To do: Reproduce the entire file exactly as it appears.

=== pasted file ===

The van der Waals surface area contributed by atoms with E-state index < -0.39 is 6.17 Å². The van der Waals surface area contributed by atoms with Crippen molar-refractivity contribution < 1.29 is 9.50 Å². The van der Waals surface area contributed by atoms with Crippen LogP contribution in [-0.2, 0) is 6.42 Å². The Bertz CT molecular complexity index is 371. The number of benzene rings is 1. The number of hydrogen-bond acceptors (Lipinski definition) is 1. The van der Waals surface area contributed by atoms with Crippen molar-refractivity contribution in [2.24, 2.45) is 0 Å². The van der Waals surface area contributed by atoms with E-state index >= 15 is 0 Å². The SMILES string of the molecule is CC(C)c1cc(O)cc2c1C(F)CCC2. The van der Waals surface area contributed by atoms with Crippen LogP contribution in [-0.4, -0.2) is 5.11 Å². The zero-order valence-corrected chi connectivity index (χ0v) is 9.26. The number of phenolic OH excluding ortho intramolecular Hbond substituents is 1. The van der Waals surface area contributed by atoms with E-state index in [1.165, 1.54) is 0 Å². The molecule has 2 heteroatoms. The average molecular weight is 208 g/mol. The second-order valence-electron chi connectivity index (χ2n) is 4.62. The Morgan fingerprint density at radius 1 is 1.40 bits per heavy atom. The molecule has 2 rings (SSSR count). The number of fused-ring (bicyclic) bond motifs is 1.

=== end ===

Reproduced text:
The van der Waals surface area contributed by atoms with E-state index < -0.39 is 6.17 Å². The van der Waals surface area contributed by atoms with Crippen molar-refractivity contribution < 1.29 is 9.50 Å². The van der Waals surface area contributed by atoms with Crippen LogP contribution in [-0.2, 0) is 6.42 Å². The Bertz CT molecular complexity index is 371. The number of benzene rings is 1. The number of hydrogen-bond acceptors (Lipinski definition) is 1. The van der Waals surface area contributed by atoms with Crippen molar-refractivity contribution in [2.24, 2.45) is 0 Å². The van der Waals surface area contributed by atoms with E-state index >= 15 is 0 Å². The SMILES string of the molecule is CC(C)c1cc(O)cc2c1C(F)CCC2. The van der Waals surface area contributed by atoms with Crippen LogP contribution in [-0.4, -0.2) is 5.11 Å². The zero-order valence-corrected chi connectivity index (χ0v) is 9.26. The number of phenolic OH excluding ortho intramolecular Hbond substituents is 1. The van der Waals surface area contributed by atoms with E-state index in [1.165, 1.54) is 0 Å². The molecule has 2 heteroatoms. The average molecular weight is 208 g/mol. The second-order valence-electron chi connectivity index (χ2n) is 4.62. The Morgan fingerprint density at radius 1 is 1.40 bits per heavy atom. The molecule has 2 rings (SSSR count). The number of fused-ring (bicyclic) bond motifs is 1.